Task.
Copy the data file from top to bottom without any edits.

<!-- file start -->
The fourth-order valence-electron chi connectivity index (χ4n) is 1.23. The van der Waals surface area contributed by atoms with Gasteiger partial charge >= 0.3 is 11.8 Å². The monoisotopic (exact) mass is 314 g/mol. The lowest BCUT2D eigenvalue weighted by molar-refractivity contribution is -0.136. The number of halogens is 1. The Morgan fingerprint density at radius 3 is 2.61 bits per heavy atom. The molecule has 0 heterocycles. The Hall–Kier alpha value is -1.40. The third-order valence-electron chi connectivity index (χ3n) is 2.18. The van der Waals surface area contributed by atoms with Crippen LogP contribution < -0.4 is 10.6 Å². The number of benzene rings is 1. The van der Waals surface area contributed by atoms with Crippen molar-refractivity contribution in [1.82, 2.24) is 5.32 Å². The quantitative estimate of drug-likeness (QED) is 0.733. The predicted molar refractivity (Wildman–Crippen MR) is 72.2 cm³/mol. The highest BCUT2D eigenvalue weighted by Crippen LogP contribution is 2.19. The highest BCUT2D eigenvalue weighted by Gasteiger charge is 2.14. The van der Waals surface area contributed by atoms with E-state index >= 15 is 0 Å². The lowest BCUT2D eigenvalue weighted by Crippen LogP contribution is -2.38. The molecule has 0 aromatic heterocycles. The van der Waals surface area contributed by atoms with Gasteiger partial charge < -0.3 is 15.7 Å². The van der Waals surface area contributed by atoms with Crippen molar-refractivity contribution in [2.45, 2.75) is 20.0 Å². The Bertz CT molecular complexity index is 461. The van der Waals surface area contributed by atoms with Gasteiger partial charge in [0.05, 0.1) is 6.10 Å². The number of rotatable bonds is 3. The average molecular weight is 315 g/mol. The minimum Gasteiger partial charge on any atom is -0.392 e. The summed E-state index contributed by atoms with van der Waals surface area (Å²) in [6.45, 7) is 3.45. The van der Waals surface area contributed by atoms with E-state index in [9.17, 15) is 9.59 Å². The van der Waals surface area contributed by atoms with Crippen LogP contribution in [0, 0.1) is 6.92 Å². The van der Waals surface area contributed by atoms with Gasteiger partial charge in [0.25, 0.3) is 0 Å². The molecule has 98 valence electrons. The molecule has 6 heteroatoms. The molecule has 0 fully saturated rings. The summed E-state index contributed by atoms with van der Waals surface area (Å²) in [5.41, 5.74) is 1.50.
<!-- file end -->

The fourth-order valence-electron chi connectivity index (χ4n) is 1.23. The van der Waals surface area contributed by atoms with Gasteiger partial charge >= 0.3 is 11.8 Å². The monoisotopic (exact) mass is 314 g/mol. The lowest BCUT2D eigenvalue weighted by molar-refractivity contribution is -0.136. The number of halogens is 1. The Morgan fingerprint density at radius 3 is 2.61 bits per heavy atom. The molecule has 0 heterocycles. The Hall–Kier alpha value is -1.40. The third-order valence-electron chi connectivity index (χ3n) is 2.18. The van der Waals surface area contributed by atoms with Crippen LogP contribution < -0.4 is 10.6 Å². The number of benzene rings is 1. The van der Waals surface area contributed by atoms with Crippen molar-refractivity contribution in [1.82, 2.24) is 5.32 Å². The quantitative estimate of drug-likeness (QED) is 0.733. The predicted molar refractivity (Wildman–Crippen MR) is 72.2 cm³/mol. The highest BCUT2D eigenvalue weighted by Crippen LogP contribution is 2.19. The highest BCUT2D eigenvalue weighted by Gasteiger charge is 2.14. The van der Waals surface area contributed by atoms with E-state index >= 15 is 0 Å². The lowest BCUT2D eigenvalue weighted by Crippen LogP contribution is -2.38. The molecule has 0 aromatic heterocycles. The van der Waals surface area contributed by atoms with Gasteiger partial charge < -0.3 is 15.7 Å². The van der Waals surface area contributed by atoms with Crippen molar-refractivity contribution in [2.45, 2.75) is 20.0 Å². The Bertz CT molecular complexity index is 461. The van der Waals surface area contributed by atoms with Gasteiger partial charge in [0.05, 0.1) is 6.10 Å². The number of rotatable bonds is 3. The average molecular weight is 315 g/mol. The minimum Gasteiger partial charge on any atom is -0.392 e. The summed E-state index contributed by atoms with van der Waals surface area (Å²) in [6.45, 7) is 3.45. The van der Waals surface area contributed by atoms with E-state index in [9.17, 15) is 9.59 Å². The van der Waals surface area contributed by atoms with Crippen LogP contribution in [0, 0.1) is 6.92 Å². The van der Waals surface area contributed by atoms with Gasteiger partial charge in [0.25, 0.3) is 0 Å². The molecule has 98 valence electrons. The molecule has 6 heteroatoms. The molecule has 0 fully saturated rings. The summed E-state index contributed by atoms with van der Waals surface area (Å²) in [5.41, 5.74) is 1.50.